Posts Categorized: Early-modern-life

Knots, cookies, and women’s skill

A plate of beautifully baked cookies is a wonderful thing. It is a welcoming gesture for guests, it signifies a holiday or a special meal, and it is a demonstration of a baker’s skill at making something pleasing to the eye and the palate. In Shakespeare’s England, bakers in elite households prepared sugar sculptures, confectionary,… Continue Reading »


Much Ado About Stuffing: Recreating an early modern stuffing recipe

Today, turkey and stuffing are central fare on the holiday table. But turkeys weren’t even known in England until the 1520s, when they were introduced by explorers returning from the Americas. Turkey was immediately popular in England; within a hundred years, turkeys had become a common Christmas food. The story with stuffing is less clear…. Continue Reading »





Savoring the seasons and Lettice Pudsey’s fritters

Food is intimately connected to climate and season. It was for Shakespeare and his contemporaries, and it is for us today. Beautiful, local produce is once again available in the northeast now that spring is turning into early summer. In Shakespeare’s Love’s Labor’s Lost, Berowne insists that all things have their season: “At Christmas I… Continue Reading »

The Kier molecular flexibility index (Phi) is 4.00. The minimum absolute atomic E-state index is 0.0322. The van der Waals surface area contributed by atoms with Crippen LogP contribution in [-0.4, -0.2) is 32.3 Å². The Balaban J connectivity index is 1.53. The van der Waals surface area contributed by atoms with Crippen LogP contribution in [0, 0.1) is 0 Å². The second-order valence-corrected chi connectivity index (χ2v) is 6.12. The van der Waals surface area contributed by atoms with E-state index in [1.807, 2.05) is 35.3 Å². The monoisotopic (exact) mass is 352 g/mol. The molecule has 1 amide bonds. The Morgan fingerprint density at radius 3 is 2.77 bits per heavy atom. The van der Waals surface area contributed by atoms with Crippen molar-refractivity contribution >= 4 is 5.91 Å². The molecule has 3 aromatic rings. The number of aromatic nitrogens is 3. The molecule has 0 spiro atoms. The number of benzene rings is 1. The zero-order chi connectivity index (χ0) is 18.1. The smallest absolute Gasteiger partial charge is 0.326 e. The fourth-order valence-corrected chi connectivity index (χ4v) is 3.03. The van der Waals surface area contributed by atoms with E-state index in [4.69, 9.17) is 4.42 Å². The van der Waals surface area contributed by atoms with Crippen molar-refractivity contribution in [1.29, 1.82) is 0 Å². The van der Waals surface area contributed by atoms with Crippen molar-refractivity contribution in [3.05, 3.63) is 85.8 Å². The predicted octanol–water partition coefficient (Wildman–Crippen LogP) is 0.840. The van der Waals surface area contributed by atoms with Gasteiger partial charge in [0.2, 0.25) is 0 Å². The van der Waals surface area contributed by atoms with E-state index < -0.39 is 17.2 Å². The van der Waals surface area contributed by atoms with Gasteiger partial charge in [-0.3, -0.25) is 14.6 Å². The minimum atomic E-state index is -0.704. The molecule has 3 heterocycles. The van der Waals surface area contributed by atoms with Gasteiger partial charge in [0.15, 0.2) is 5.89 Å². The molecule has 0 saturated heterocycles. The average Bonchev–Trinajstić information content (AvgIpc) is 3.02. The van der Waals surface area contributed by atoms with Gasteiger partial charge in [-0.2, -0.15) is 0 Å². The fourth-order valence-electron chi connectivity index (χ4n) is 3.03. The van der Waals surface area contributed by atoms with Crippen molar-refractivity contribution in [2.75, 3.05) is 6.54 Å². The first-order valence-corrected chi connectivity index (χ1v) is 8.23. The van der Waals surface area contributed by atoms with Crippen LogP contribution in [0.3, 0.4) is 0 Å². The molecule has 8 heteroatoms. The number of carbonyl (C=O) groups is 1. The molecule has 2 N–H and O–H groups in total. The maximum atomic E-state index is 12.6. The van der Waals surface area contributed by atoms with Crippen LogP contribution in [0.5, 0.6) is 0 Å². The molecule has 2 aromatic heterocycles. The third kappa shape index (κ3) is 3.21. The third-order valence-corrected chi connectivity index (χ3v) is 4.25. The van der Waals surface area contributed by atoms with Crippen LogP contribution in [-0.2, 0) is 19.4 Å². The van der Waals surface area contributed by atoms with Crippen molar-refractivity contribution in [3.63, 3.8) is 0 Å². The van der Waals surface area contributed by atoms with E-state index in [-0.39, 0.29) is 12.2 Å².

Elizabeth I and the Qing Empress Xiaozhuang

Like Elizabeth, Xiaozhuang was a woman with intellectual and political interests, attaining the powerful position of Empress Dowager in Qing China.


Tastes of the Mediterranean: Italian food before Italy

Italian regions share a culinary history that is rooted in the ingredients, tastes, and techniques that came out of early-modern innovations, explorations, and cultural movements.


A Guide to Ladies: Hannah Woolley’s missing book emerges from the archives

One of Hannah Woolley’s books has sat hidden in plain sight at the Folger since 1990—included in the Folger online catalog, but missing from an international database that scholars often use to search for early English books. It is the only known copy in the world.